Stuxnet has been in the news lately is maybe why.

  • ||

    WIKILEAKS!!!!!!1111WON

  • herp||

    Because Israel is doing it. The USA has finally come around.

  • ||

    Because it's a technology and capability they can't control. And, of course, one that presents a real, if in practice limited, threat.

    There's also just the "it's in vogue" answer. Like harping on cyberbullying or some other such nonsense.

  • sarcasmic||

    They want to regulate the internet and need an excuse.

    That's all.

    They need to convince the general public that the world is going to end so Congress can create ten regulatory agencies to control every bit and byte that travels through cyberspace.

  • Ebeneezer Scrooge||

    Consider the fact that 1,000 years ago, the Eurasian Steppes was one of the least regulated environments in the world. Every so often, a Mongol horde would come screaming out of there and raise hell in Europe, China, or both.

    When living things (like even governments) smell a potential existential threat, they tend to react to it. It's just what living things do.

    The Turks and Mongols were not brought to heel until the advent of decent field artillery. But until then, the barbarians were periodically able to wreck havoc and and sometimes conquer entire civilizations.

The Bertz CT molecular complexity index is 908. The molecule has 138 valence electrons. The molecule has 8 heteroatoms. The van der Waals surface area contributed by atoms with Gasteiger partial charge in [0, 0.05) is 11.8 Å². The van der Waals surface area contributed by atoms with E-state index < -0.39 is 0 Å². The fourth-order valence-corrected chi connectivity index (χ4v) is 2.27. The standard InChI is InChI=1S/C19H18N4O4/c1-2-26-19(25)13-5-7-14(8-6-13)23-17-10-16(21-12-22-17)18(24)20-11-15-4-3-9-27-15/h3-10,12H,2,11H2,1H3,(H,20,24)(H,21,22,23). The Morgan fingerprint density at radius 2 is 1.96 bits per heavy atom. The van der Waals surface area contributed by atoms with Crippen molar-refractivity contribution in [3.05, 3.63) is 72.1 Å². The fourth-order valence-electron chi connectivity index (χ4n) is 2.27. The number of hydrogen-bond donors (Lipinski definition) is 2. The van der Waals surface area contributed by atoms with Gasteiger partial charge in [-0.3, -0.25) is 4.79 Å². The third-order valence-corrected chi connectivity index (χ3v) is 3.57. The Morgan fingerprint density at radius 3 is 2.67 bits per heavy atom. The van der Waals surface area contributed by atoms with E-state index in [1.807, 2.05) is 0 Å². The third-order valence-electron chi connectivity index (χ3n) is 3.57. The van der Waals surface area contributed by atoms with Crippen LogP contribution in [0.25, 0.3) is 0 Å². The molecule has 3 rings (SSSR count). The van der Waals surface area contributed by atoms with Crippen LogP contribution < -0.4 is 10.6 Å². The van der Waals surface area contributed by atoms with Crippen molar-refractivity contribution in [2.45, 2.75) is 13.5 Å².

What we have here is a technology venue that could -- sooner or later -- give the little guy a big advantage in a fight. We could have "barbarians" taking over from BF Egypt.

    I personally don't think things have evolved to quite that point yet. But a) the potential is there, and b) computers/internet is a place where big nation-state actors could conceivably do one another some real harm, already today.

    There's a certain very large nation in Asia that has invested vast sums of resources, with the intent of sooner or later being able to do just that.

  • Almanian||

    While blowing up the Internet probably won't happen, espionage, hacking, and malware will be with us always. Whatever we do to defend against them, will also defend against the threat of cyberwarfare.

    CYBER BULLIES!!!

    *shakes fist*

  • EscapedWestOfTheBigMuddy||

    Cyberwar may be hard---even very hard---but it seems that someone is getting to understand it pretty well.

  • Fist of Etiquette||

    What is it cybergood for?

  • Hooha||

    Abcyberlutely nuthin'!

  • Heroic Mulatto||

    But...but...CHINA!!!!

  • ||

    Does this mean my plan to download all the gold in Fort Knox won't work?

  • Ebeneezer Scrooge||

    Well, Reasons is still at it, claiming that computer security (or cyberspace or whatever you want to call it) is a "Nothing to see here, move along" kind of issue.

    Wasn't it Katherine who put out an article on this general subject several months back? Which was so bad I had to give her a D- at best. This one is at least better, I'll give you a C- this time. Keep trying and you might get there.

    Think for just a second -- you can't buy a piece of military hardware today that's any more sophisticated than a .22 shell, without it's got some kind of software running on it, and a data link to the outside world.

    Anything that runs software is vulnerable unless you encase it in a 55 gallon drum of concrete.

    Anything with a data link is vulnerable unless you stomp it to death beneath your feet.